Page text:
New Plane Makes Its Own Fuel

New Plane Makes Its Own Fuel

Ionice Wind Plane
A new MIT plane is propelled via ionic wind. Image by Christine Y. He/ MIT

Scientists at the Massachusetts Institute of Technology have constructed and successfully test flown a 16-foot wingspan model plane that uses no fuel and could, theoretically, keep flying forever unrefueled. To top it off, the technology is solid-state, meaning in this case that there are no moving parts.

The technology is called ionic wind and it works not by creating power for a prop or turbine blast of some kind but by creating a wind that gets blown into an airfoil, which makes the plane fly. Additional lifting surfaces create additional lift. In this design, the “engine” is actually another wing.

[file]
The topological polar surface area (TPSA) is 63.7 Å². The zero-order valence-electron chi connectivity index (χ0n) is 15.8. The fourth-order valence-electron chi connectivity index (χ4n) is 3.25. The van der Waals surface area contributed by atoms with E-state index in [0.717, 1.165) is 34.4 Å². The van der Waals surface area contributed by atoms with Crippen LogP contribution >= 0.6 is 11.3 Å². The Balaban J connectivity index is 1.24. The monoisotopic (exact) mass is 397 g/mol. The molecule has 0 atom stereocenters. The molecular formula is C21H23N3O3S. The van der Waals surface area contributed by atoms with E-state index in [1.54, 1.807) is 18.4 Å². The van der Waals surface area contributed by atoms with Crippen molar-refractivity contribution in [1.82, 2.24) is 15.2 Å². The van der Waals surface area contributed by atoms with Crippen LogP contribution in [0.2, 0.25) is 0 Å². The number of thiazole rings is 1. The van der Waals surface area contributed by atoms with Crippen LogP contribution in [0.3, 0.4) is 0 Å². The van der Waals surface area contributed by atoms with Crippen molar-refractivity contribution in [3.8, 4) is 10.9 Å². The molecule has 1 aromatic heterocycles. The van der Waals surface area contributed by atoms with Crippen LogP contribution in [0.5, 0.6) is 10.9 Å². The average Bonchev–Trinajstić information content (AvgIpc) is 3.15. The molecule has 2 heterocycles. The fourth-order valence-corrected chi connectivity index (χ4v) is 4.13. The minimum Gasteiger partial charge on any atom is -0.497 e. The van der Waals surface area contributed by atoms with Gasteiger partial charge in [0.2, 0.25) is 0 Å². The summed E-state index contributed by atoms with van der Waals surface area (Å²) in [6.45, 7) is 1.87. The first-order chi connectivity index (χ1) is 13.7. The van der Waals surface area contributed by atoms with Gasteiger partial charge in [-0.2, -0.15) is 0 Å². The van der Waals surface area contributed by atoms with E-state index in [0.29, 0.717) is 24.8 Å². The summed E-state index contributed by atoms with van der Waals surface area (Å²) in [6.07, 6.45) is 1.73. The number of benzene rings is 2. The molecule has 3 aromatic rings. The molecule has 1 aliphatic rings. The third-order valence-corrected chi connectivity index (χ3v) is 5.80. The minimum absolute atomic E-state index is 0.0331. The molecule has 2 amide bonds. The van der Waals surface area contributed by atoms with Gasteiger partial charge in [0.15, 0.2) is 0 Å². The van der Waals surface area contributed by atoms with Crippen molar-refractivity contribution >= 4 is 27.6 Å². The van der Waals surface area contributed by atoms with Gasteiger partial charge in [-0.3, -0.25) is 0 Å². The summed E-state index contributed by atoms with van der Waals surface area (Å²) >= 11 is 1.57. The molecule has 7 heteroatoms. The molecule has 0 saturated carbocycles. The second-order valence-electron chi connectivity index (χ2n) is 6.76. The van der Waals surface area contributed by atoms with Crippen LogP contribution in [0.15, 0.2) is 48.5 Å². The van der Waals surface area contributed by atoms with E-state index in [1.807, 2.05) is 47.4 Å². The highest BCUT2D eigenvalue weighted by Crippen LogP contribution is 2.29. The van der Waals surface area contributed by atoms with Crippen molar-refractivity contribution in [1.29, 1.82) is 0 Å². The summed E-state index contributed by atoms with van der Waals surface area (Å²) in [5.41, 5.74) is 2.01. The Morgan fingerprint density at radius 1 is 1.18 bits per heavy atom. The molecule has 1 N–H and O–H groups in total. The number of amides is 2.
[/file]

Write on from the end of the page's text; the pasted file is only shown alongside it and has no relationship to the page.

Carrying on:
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In order to produce this wind, the plane uses a system of high-voltage electrodes that scavenge nitrogen from the ambient air, turning its ions’ charge from their normally positive state to a negative one, which speeds the freshly charged nitrogen molecules contained within the air over the lifting airfoil. No fuel required.

The researchers spent two years developing the model, which they recently flew successfully. The results of the experiment were published in the journal Nature.

While the developers of the new plane say it might be a while before we see ionic thrust Skyhawks or Boeings, but that small drones might be candidates for the new form of propulsion.

The post New Plane Makes Its Own Fuel appeared first on Plane & Pilot Magazine.

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